The Chronicle of Higher Education reports that Secretary of Education Arne Duncan is speaking at Columbia University’s Teachers College today to draw attention to what he calls the “mediocre job” that schools of education are doing to prepare teachers for “the realities of the 21st-century classroom.” Kelly Field writes:
In a prepared text of his speech, the secretary accuses colleges of using their schools of education as “cash cows” and “profit centers” to finance “prestigious but underenrolled graduate departments like physics—while doing little to invest in rigorous educational research and well-run clinical testing.” He calls on colleges to make student outcomes “the overarching mission that propels all their efforts.”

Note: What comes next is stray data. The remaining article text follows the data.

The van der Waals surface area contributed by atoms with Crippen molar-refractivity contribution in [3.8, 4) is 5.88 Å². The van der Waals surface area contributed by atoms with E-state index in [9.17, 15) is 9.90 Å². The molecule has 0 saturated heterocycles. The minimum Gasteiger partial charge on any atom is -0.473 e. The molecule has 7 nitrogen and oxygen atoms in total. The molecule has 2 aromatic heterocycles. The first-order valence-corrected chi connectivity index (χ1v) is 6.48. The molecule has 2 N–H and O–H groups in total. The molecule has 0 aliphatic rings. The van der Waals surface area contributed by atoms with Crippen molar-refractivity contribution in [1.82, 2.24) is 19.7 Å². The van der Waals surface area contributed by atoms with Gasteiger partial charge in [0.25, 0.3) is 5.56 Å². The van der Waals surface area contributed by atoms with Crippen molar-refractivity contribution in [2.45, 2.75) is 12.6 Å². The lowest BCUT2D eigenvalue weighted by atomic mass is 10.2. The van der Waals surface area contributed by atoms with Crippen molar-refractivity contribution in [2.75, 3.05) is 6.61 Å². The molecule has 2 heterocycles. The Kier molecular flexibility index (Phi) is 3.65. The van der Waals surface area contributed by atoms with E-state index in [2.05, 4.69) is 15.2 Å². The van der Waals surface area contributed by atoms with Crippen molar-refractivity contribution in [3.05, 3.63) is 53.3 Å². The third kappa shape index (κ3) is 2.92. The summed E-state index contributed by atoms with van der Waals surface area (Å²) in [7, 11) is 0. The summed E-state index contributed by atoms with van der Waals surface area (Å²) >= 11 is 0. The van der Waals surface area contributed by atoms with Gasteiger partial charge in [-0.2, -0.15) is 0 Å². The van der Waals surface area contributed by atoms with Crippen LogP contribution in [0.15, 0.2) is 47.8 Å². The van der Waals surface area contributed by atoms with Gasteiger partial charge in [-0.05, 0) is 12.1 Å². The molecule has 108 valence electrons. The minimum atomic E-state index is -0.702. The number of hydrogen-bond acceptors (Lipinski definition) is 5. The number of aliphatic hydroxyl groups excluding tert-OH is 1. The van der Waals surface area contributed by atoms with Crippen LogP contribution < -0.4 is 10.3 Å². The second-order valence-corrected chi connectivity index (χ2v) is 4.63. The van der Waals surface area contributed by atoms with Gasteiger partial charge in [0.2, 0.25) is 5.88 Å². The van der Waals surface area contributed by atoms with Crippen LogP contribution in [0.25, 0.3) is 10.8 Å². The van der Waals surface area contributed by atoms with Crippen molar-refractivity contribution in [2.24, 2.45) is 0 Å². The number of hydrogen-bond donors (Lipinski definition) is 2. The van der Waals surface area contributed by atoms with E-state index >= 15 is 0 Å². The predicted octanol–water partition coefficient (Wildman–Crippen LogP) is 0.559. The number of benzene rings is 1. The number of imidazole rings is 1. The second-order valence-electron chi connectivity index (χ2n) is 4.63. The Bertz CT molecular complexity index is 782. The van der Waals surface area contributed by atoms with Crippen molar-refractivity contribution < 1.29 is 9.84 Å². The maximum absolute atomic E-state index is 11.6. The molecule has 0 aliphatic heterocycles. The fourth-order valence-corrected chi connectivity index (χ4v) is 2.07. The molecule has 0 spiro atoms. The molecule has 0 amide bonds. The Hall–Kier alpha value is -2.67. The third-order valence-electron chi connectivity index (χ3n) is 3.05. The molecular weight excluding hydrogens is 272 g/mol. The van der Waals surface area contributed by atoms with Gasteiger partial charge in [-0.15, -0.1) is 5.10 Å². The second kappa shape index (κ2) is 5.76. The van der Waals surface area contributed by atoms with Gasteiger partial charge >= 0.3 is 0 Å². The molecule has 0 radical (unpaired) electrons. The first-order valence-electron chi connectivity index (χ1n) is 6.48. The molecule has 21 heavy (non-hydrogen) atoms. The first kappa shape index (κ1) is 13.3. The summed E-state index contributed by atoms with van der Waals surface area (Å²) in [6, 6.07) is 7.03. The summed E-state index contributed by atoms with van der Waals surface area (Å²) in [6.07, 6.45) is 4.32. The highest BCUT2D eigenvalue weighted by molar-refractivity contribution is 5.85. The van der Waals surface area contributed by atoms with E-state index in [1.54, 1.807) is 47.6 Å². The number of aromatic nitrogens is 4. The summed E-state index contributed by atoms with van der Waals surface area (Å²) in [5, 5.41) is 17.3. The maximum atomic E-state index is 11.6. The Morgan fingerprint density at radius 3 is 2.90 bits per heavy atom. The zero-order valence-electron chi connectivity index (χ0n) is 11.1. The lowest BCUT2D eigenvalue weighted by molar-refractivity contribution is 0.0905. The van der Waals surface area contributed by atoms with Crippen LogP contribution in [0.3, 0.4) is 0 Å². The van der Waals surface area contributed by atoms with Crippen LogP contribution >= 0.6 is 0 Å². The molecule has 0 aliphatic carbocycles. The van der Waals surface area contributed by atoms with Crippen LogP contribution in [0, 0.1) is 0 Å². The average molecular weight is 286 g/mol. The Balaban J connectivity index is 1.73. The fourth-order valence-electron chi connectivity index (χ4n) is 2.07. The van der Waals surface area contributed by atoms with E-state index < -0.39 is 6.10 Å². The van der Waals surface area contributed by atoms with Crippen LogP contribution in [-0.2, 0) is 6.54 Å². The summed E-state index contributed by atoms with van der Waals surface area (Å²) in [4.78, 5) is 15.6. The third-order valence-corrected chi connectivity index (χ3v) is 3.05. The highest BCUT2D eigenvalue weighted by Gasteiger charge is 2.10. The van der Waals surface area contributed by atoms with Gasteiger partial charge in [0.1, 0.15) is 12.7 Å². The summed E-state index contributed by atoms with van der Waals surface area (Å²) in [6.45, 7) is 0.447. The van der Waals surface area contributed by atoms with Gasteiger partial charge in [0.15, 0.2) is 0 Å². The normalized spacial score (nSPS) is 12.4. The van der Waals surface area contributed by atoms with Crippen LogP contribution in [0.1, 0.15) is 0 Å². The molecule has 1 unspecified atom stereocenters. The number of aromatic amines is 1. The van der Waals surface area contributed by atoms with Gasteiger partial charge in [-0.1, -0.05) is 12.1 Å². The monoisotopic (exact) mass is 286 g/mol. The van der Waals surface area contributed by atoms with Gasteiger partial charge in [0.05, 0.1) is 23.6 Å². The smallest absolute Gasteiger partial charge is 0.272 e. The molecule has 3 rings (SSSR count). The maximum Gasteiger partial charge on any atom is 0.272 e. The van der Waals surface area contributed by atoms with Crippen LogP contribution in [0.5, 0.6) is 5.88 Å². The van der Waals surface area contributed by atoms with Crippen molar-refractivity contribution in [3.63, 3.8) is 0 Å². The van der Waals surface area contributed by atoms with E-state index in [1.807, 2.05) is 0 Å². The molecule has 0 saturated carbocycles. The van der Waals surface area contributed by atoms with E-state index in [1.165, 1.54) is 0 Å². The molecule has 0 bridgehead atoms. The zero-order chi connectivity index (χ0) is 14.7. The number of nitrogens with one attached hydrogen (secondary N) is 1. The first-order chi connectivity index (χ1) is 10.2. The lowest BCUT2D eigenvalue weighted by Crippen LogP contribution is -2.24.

He also criticizes states and the federal government for approving weak teacher-training programs and licensing examinations for teachers, and for failing to provide enough support for programs that provide mentors for teachers.
Duncan’s speech is especially laudable for the strong language with which it argues that talented teachers form the bedrock of American equality. In the transcript, he states, “I believe that education is the civil rights issue of our generation. And if you care about promoting opportunity and reducing inequality, about promoting civic knowledge and participation, the classroom is the place to start.” Well said.